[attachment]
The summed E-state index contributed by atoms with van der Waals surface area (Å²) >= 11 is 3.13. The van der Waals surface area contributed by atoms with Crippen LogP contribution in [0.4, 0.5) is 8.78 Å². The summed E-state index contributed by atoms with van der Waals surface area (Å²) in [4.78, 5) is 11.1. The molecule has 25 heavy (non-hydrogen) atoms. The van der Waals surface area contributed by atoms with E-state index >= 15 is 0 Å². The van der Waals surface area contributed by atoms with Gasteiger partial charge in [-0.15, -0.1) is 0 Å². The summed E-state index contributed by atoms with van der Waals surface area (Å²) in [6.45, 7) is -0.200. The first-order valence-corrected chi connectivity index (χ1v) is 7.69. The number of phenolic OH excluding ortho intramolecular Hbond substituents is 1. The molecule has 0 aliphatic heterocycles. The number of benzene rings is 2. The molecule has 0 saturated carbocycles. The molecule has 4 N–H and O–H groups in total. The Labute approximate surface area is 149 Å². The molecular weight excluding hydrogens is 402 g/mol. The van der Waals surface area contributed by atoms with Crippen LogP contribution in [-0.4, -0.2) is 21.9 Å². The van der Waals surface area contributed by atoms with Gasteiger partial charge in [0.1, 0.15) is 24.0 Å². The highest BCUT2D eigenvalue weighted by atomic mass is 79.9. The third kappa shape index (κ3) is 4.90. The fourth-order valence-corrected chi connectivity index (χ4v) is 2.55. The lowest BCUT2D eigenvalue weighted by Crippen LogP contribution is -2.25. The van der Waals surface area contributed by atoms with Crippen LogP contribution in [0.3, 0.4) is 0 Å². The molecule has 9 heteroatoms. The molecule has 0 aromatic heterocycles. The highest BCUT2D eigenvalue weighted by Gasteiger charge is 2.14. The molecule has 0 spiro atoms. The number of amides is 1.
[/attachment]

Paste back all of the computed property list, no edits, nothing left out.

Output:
The summed E-state index contributed by atoms with van der Waals surface area (Å²) >= 11 is 3.13. The van der Waals surface area contributed by atoms with Crippen LogP contribution in [0.4, 0.5) is 8.78 Å². The summed E-state index contributed by atoms with van der Waals surface area (Å²) in [4.78, 5) is 11.1. The molecule has 25 heavy (non-hydrogen) atoms. The van der Waals surface area contributed by atoms with E-state index >= 15 is 0 Å². The van der Waals surface area contributed by atoms with Gasteiger partial charge in [-0.15, -0.1) is 0 Å². The summed E-state index contributed by atoms with van der Waals surface area (Å²) in [6.45, 7) is -0.200. The first-order valence-corrected chi connectivity index (χ1v) is 7.69. The number of phenolic OH excluding ortho intramolecular Hbond substituents is 1. The molecule has 0 aliphatic heterocycles. The number of benzene rings is 2. The molecule has 0 saturated carbocycles. The molecule has 4 N–H and O–H groups in total. The Labute approximate surface area is 149 Å². The molecular weight excluding hydrogens is 402 g/mol. The van der Waals surface area contributed by atoms with Crippen LogP contribution in [-0.4, -0.2) is 21.9 Å². The van der Waals surface area contributed by atoms with Gasteiger partial charge in [0.1, 0.15) is 24.0 Å². The highest BCUT2D eigenvalue weighted by atomic mass is 79.9. The third kappa shape index (κ3) is 4.90. The fourth-order valence-corrected chi connectivity index (χ4v) is 2.55. The lowest BCUT2D eigenvalue weighted by Crippen LogP contribution is -2.25. The van der Waals surface area contributed by atoms with Crippen LogP contribution in [0.3, 0.4) is 0 Å². The molecule has 9 heteroatoms. The molecule has 0 aromatic heterocycles. The highest BCUT2D eigenvalue weighted by Gasteiger charge is 2.14. The molecule has 0 spiro atoms. The number of amides is 1.